Cook County Cemetery


Enter a portion of the last name:    

This is a preliminary upload of the name database. There are currently just over 7800 entries at this time, but some 1600 do not have a name and are sadly unknown.  

 This database currently contains many omissions, misspellings, and mechanical errors, but has been uploaded for the purpose of placing the names online and making them available, rather than letting them languish on one personal computer. As time permits these listings will and are being refined, corrected,  and improved. At least one thousand additional names will be added as these are waiting to be transcribed. And then there are many microfilm reels that have yet to be searched.  Thank you for your understanding. 

Sources of the information

This list has and continues to be compiled from a variety of sources including the following:

  1. Death Certificates filed in Cook County and/or the State of Illinois 1878-1922

  2. Cook County Coroner's Reports 1878- August 1904

  3. Monthly death and burial entries and reports within the Journal of Proceedings, Board of Cook County Commissioners for the years 1866-1912

  4. Death Register December 8 1898 - February 25 1914   

    Containing only a small amount of TB patient deaths (and burial information) at Dunning.   This ledger found and transcribed at the Oak Forest Hospital medical records department. The bulk of this ledger contains the burial information of those interred at Cook County Cemetery at Oak Forest Illinois, the cemetery that superceded Cook County Cemetery at Dunning in 1912 when  Dunning was sold to the State of Illinois and was renamed Chicago State Hospital. Cook County built and opened a new facility for the poor in Oak Forest and at the same time opened a new cemetery which operated from about 1912-1958

  5. A few surviving Journal pages from the Cook County Institution at Dunning

 A note about Death certificate forms

There were many different forms over the years used to record the death of those buried at Dunning. Some of those included city Board of Health physicians Certificate of Death, Return of Death from a Hospital, Certificate of Death from the Coroner, and others. The amount of information varied depending on the certifcate form and the year that the form was used. There are many deaths at the Dunning institution that have been lost forever. Most all who died before the 1871 Chicago Fire, and those where the institution did not file an official death certificate, but only simply noted the death and burial in their records.


Surnames  as well as given names were frequently spelled or mis-spelled in several different ways on the primary documents. With few exceptions, I have transcribed the name most exactly the way they were indexed unless the death certificate indicated otherwise.

Unknown Burials

There are a large number of unknown people buried at Dunning. They are no less important than those who have been identified by name. The unknown entries in this book may well be the only recognition of that person in death. I have attempted to include as much descriptive data as possible, so that someone might be able to include or exclude an unknown person from their particular search for a relative. Dates are the moste relevant clue to their identity.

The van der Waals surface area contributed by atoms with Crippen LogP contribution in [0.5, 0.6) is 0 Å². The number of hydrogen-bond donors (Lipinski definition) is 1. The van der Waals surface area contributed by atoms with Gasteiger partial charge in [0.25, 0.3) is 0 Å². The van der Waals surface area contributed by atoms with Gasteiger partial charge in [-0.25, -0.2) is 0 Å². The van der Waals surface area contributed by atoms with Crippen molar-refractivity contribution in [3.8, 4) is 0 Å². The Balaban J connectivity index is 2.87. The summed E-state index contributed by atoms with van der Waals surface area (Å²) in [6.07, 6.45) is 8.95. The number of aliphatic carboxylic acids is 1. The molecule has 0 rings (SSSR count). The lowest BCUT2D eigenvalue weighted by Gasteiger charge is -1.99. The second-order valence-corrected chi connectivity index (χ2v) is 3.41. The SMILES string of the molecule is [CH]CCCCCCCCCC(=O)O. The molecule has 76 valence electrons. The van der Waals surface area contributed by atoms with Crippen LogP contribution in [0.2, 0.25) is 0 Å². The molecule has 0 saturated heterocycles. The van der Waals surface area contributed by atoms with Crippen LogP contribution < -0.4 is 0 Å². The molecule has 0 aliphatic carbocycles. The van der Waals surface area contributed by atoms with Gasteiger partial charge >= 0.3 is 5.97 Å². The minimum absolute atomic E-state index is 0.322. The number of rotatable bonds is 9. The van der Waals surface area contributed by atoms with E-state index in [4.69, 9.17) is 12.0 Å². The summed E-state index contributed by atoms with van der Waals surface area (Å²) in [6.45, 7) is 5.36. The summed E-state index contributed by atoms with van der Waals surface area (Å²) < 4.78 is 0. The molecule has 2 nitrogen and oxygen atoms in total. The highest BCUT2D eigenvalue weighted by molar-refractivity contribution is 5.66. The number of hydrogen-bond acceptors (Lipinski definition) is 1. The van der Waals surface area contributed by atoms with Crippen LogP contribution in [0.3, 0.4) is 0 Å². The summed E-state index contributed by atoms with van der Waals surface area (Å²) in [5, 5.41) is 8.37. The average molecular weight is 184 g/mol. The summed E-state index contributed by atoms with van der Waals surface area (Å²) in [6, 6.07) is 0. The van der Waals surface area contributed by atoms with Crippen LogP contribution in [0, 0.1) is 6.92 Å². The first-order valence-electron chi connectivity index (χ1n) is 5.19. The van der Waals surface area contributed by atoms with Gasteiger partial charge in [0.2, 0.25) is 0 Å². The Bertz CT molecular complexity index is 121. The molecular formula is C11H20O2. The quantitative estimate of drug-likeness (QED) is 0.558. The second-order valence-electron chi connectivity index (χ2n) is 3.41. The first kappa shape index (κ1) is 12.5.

There are a large number of babies buried within the new grounds, currently well over 1000. In addition, there were many young children as well.


The date shown is usually a disposition (burial) date but in some cases can be a death date or the date that the death certificate was prepared. Whenever possible, I attempt to make the entry as clear as possible.

Grave numbering

There appeared to be at least three separate grave numbering schemes for the burials in the "New Grounds" 500’x 500’ (5.739 acre site) located 733 feet north and a bit west of the intersection of Oak Park Ave. and Irving Park Blvd.  This section appears to have been first used in the spring of 1889 and platted officially in November of 1890.  These were separate sections for general burials from outside the institution,  Poor House graves (those who died in the Cook County Poorhouse at the institution - in later years called the "infirmary", Insane Graves (those who died in the Insane Asylum at the institution, and Baby Graves. The system was not always accurate, as a death that occured in the poor house could have been buried in an insane grave, or vice versa.

After 1912 when the cemetery was renamed Chicago State Hospital Cemetery, a grave numbering for those began. There are currently about 250 or so known burials from 1912-1922.

No grave numbering system has yet been found for the Old Grounds sections, representing burials between 1854 and the Fall of 1889. There was most likely a detailed numbering system, but was most probably lost when ledgers and records of the Old Grounds were  damaged and destroyed.

As time goes on this database will become larger, and better. Your patience in this regard is appreciated.

As possible, I am happy to receive comments, inquiries, questions, and even additions.

I am Barry A Fleig and can be contacted at